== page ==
General manager Russell Olive explains: “Telematics systems turn data into intelligence that can power proposals for improvement or to respond to non-compliance, whether this is for the management of vehicles and driver behaviour to reducing vehicle downtime.
“Over the past few years, telematics systems have advanced dramatically. Before, it was a simple case of monitoring speeds and distances but now fleet managers have access to driver behaviour, including braking, cornering, acceleration and speeding as well as MOT and servicing alerts.”
Monitoring driver behaviour can better encourage economical driving styles by inspiring drivers to improve their own driving conditions, for example increasing braking distances to improve tyre durability, which will ultimately have a positive effect on vehicle reliability and overall condition.
Use of technology
Telematics has the power to do more than just vehicle tracking and driver behaviour monitoring.
Since 2012, Scania Trucks fitted with Scania Communicator have been able to relay diagnostic information wirelessly to a workshop.
It is used prior to a planned maintenance session to establish any extra repair work or parts that may be required, thus reducing off-road time.
Mercedes-Benz has developed the technology further for its trucks. Mercedes Uptime, introduced this year, provides a constant connected service which relays data back to a central computer.
The system is designed to predict a breakdown before it happens. This is done through in-depth analysis of all the vehicles sensors using a specially written algorithm.
If the system picks up on a fault, it flags the issue with the operator who can make a decision on how to action it. The truck can be taken to a workshop for repair if the correct parts are available according to the reported failure, or a relief vehicle dispatched to pick up its load.
Johnston Fuels is one of the first businesses to adopt the technology, which costs around £10 per month per vehicle.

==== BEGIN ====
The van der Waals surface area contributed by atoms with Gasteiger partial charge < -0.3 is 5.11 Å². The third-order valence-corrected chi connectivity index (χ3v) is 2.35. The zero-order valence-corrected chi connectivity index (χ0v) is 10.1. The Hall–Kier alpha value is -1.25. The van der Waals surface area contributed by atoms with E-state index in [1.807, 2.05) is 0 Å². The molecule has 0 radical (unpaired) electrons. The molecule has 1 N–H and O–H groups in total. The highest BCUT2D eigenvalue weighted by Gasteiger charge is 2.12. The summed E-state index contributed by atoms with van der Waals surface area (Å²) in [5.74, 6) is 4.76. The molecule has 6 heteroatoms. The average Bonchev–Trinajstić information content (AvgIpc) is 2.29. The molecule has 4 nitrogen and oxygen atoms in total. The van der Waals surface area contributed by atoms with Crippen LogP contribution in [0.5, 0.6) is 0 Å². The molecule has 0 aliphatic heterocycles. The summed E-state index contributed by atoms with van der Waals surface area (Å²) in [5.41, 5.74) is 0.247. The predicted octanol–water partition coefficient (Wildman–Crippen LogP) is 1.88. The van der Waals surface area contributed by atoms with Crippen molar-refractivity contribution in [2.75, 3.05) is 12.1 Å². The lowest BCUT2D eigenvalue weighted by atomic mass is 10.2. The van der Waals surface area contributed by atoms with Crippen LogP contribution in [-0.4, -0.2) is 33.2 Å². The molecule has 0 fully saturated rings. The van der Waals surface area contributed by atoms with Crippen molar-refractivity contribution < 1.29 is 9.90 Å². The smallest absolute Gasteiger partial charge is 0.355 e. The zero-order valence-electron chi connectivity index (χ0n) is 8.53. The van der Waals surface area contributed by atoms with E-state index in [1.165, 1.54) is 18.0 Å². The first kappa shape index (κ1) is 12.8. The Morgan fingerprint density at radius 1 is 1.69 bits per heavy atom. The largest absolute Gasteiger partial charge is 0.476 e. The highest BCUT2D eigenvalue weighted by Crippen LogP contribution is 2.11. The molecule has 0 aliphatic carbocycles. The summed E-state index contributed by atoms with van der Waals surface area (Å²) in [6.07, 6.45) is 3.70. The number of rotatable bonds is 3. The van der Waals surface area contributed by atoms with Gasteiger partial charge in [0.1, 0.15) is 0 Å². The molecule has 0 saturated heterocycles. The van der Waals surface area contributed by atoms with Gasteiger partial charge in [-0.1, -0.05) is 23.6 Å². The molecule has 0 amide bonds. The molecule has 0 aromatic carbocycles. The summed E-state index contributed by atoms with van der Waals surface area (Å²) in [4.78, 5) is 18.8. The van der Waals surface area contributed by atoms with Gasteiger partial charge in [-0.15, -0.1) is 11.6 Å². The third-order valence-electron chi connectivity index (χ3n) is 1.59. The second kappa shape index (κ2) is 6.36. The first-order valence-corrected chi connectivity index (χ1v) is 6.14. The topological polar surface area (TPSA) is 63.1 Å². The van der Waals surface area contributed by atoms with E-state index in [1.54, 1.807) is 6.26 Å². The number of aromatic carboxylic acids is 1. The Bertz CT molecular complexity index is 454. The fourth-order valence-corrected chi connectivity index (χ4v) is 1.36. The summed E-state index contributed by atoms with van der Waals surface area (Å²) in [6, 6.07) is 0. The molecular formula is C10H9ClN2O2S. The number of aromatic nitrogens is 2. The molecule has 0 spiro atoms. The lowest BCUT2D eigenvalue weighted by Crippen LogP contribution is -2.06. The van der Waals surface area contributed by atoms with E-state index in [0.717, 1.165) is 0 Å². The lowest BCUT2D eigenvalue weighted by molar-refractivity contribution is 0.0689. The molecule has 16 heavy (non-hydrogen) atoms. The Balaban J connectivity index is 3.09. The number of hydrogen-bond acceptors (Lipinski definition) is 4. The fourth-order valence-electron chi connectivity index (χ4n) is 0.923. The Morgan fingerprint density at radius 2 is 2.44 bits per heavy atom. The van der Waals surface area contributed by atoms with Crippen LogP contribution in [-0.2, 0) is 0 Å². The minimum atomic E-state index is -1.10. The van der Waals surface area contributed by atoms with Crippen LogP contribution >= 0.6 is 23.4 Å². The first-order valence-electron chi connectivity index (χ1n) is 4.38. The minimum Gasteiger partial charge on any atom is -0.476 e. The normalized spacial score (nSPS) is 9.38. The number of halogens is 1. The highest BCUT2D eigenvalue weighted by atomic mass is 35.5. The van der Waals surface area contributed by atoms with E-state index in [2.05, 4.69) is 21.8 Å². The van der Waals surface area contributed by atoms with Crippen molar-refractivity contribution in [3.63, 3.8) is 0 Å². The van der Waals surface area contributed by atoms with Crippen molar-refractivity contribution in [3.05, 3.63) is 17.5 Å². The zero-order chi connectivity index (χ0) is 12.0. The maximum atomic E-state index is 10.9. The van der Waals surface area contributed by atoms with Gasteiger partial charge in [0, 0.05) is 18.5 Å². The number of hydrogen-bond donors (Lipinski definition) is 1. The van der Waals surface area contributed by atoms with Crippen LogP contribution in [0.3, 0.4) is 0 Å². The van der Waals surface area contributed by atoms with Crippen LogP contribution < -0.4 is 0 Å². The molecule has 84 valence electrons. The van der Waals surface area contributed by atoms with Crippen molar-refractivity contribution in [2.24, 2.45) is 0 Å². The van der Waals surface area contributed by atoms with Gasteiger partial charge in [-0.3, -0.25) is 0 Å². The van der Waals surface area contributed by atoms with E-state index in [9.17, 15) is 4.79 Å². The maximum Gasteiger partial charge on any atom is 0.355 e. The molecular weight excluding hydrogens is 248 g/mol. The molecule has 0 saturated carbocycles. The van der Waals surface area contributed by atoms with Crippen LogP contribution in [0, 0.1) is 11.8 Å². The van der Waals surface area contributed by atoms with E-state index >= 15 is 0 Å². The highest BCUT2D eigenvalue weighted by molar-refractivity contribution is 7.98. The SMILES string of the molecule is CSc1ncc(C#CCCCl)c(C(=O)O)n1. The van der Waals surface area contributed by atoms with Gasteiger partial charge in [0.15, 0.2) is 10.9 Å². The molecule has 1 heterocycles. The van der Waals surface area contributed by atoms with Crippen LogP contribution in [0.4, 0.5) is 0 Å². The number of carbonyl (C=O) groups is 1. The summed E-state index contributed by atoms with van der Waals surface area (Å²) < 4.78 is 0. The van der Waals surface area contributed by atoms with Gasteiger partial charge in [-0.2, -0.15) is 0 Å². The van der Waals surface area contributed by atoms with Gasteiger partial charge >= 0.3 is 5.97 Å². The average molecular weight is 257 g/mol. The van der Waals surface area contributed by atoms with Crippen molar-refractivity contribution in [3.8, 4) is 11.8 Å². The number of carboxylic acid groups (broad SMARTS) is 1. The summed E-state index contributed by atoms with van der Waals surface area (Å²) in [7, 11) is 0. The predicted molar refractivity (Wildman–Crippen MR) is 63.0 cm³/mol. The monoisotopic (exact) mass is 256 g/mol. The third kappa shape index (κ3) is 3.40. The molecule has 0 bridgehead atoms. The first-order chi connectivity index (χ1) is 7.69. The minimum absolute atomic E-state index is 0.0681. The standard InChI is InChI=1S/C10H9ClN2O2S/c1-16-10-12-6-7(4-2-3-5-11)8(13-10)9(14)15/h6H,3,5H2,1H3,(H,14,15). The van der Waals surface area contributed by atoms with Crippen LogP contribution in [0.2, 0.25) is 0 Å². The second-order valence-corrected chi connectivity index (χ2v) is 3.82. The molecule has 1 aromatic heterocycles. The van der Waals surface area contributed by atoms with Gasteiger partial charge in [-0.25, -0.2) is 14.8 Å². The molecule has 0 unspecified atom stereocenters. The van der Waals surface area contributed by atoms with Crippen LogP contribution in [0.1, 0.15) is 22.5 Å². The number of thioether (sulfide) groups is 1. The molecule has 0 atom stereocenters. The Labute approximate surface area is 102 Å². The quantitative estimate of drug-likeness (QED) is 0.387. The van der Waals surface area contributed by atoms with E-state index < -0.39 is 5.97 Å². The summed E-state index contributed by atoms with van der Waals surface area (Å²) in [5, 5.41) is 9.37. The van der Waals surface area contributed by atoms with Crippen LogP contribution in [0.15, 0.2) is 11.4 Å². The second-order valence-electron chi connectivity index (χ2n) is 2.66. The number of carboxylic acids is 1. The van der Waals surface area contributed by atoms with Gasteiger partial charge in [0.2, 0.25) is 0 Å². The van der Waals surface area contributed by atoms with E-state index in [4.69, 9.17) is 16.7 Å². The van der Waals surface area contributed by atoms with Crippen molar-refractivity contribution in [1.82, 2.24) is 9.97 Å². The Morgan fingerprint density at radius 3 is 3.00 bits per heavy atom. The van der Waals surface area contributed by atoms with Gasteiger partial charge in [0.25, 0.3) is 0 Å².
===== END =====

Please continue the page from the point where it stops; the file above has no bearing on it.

Director Lee Potter says: “The small extra cost of this technology will be easily outweighed by the savings we stand to make, through the reductions in unplanned maintenance that will keep us on the road and earning.”
Morgan has traditionally used a tracking and driver behaviour system but has been trialling an advanced system which includes diagnostics and can tell him if the vehicle is functioning correctly.
“It was initially based on tracking exact fuel usage to clamp down on inefficiency. The fact it does diagnostics as well is an added bonus,”he says.
The rise of the connected vehicle is unlikely to be something fleets can escape in the future.
For Tilden it’s right on the top of his agenda in terms of how Lex can become a data warehouse and use the technology in a proactive manner.
“We are having discussions internally as to how we manage that. With 390,000 vehicles on the fleet, having that data and interpreting it in a timely manner is a big task. Given all the data protection regulation as well, it’s yet to be established who owns the data.”
Manufacturers have always had the information available through normal diagnostics systems but BT Fleet believes the ability to do it over the air is both an opportunity and a threat.
“If you have all your vehicles maintained at dealerships it’s not so much of an issue. But if you use a third party and it’s locked out or commoditised, it could be a barrier to having the quickest turnaround time,” says Jones.
BT Fleet is speaking to vehicle manufacturers to look at opening up that information, but only one has come forward.
“In these situations, the customer always wins ultimately. Customers should have freedom of the market to decide where to put their business,” Jones adds.
Don’t forget about the tyres
There’s a lot more to tyres than just tread depth. Age, condition and even the type of tyre fitted can affect reliability and efficiency.
David Morris, head of fleet at Goodyear Tyres, says tyres often take a back step for van fleet operators.
“It’s one area that they consider to be a high level of spend and potentially the tyres are damaged more than they wear.“
Goodyear recommends fleets consider total cost of ownership, rather than just purchase price when buying new rubber.
In the truck world a different picture is painted.
“There was good reason that proactive solutions were developed for the truck market first,” says Morris. “They have a very good view of downtime and an HGV is far more expensive to have off road than the LCV and far harder to hire a replacement.
“Proactive solutions allow fleet operators to precisely identify and resolve tyre-related and potential safety issues before they happen by enabling them to monitor their vehicles and tyres in real time.”
Morris adds: “We are starting to see LCV fleets working similarly as hard as HGV and we feel the basis of proactive solutions coming into the LCV fleets.
“Many LCV fleets can learn a lot from truck tyre husbandry. Because LCV fleets have grown exponentially over the past few years it has taken a while to catch up.
“The concept we see coming on board in five-to-10 years is chip-in-tyre technology. It’s coming through on high performance cars, where all the data is collated from a chip in the tyre, relayed to the fleet manager or to the car’s ECU,” Morris explains.
“At this point in time with vans we are focusing on the telematics and some of the driving characteristics. Hopefully proactive solutions will follow on through into van.”